For similar reasons, Temple Beth Abraham in Nashua partnered with the local health department to host a vaccine clinic. “We’ve been sending out the message for a long time that it is really important for everybody who is eligible to be vaccinated,” said Rabbi Jonathan Spira-Savett. “We have a principle, we’re responsible to save each others lives, and we are supposed to take care of our own bodies.”
Ajahn Jayanto, co-abbot of Temple Forest Monastery, said the Buddhist faith counsels followers on the morals and intention of their choices but leaves decisions up to individuals, including whether to be vaccinated. The monastery remained open for visitors throughout the pandemic, regardless of vaccination status, with safety protocols like masking and social distancing in place.
The lack of clarity led the Equal Employment Opportunity Commission to update its guidance for employers late last month. It advised employers to assume employees were being truthful when they cited sincerely held beliefs unless they had an “objective” basis for doubt. And even then, the commission recommended a limited inquiry, cautioning that a person’s religious position can be based on a non-mainstream religion and even be contrary to those held by the leaders of their faith.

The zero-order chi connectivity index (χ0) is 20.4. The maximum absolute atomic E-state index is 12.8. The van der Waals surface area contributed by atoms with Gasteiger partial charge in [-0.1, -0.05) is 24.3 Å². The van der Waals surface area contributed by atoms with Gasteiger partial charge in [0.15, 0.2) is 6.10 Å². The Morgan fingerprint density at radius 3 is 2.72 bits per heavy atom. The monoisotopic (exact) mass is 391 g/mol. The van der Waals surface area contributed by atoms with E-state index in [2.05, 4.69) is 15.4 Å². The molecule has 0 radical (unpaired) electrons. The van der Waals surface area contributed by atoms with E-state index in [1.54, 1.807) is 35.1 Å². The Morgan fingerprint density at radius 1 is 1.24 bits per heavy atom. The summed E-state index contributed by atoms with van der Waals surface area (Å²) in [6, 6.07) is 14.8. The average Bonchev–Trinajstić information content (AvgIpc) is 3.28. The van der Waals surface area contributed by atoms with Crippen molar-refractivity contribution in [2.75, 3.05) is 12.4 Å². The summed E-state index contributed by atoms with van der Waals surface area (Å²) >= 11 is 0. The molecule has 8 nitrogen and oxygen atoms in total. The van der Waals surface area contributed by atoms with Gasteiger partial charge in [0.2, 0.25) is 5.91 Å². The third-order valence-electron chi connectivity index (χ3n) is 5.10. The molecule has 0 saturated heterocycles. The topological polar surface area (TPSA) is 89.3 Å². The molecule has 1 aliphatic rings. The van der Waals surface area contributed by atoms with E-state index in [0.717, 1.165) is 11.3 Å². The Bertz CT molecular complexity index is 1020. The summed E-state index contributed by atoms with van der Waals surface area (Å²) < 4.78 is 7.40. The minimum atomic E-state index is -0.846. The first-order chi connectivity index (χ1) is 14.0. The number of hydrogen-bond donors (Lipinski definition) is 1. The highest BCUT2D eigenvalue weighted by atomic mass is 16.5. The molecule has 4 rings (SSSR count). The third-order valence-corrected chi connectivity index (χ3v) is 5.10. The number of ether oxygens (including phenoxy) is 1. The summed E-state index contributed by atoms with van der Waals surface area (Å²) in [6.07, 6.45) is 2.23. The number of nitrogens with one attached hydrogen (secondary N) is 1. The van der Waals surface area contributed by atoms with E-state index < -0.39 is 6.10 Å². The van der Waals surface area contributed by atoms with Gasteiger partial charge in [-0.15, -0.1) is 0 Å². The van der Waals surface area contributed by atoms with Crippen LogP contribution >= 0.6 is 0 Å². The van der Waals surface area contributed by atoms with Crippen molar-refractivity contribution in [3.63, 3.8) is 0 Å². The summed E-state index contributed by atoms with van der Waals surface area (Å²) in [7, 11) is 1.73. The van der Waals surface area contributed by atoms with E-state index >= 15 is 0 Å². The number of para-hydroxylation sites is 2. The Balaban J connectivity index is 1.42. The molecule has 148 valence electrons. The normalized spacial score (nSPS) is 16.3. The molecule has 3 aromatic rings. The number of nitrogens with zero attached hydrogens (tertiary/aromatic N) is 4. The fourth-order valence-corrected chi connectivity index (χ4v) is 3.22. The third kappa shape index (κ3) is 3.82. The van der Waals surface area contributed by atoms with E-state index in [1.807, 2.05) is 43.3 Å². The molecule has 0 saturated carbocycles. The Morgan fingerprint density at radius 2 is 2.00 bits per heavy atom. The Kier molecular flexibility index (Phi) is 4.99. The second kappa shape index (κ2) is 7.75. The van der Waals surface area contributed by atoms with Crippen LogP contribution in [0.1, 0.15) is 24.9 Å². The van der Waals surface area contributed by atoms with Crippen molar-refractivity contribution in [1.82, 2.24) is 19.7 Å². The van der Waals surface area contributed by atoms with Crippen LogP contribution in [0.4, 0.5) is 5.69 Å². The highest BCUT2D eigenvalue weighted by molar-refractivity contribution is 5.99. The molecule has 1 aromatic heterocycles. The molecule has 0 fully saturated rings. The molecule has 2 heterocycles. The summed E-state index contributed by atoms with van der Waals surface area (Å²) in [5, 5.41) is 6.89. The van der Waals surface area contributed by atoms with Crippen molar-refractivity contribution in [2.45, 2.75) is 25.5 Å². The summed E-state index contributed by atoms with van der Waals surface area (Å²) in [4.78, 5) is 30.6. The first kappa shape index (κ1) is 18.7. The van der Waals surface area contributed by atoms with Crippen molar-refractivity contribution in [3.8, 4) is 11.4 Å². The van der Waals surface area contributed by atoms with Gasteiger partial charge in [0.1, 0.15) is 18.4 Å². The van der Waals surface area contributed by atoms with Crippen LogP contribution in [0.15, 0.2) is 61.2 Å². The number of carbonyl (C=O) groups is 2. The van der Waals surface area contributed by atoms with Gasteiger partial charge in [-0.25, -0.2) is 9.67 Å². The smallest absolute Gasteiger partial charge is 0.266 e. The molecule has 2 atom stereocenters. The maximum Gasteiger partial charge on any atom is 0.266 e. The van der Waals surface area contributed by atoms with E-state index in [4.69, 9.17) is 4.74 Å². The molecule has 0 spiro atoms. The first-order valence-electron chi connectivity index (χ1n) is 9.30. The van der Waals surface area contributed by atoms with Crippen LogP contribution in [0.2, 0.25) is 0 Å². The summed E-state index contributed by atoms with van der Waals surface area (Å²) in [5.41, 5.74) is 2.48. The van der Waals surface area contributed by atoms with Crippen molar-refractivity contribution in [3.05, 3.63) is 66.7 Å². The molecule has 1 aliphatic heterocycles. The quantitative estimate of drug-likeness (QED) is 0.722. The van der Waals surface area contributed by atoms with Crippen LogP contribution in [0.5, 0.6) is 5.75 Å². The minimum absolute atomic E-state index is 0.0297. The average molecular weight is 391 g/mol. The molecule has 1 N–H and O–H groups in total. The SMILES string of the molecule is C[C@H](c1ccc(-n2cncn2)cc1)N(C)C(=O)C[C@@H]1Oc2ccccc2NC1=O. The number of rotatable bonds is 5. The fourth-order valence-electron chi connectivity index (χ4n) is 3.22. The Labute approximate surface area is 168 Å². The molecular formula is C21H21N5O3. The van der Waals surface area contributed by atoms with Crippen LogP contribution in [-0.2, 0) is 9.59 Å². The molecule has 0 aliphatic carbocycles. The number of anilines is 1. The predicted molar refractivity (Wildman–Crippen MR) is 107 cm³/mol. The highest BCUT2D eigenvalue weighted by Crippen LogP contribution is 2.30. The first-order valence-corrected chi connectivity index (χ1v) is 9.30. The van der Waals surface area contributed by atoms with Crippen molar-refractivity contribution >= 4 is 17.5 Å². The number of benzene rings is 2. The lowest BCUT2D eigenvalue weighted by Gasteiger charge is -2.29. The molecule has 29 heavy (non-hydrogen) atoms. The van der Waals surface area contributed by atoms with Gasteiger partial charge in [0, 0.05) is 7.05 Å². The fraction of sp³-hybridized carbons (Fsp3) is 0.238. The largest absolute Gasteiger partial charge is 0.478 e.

Allowing all religions and faiths to qualify in some ways created more confusion.
“I’ve seen, ‘I am an Objectivist,’” Reidy said. “And it’s like, what the heck is that? I had to look it up. We’ve seen Marconics, which is a sort of ascension type of spiritual healing. We’ve seen all manner of beyond what you would recognize as established religions.”
Rather than advise employers how to investigate a religious claim, Reidy has advised them how not to.
“Supervisors are both the eyes, ears, and backbone of most organizations but they may also be an employer’s Achilles heel,” he wrote in his recent piece, “10 Things That Keep HR Pros Awake at Night (COVID-19 edition).” “That is especially true when supervisors, even if well intended, press employees and make inappropriate inquiries about an employee’s exemption request.”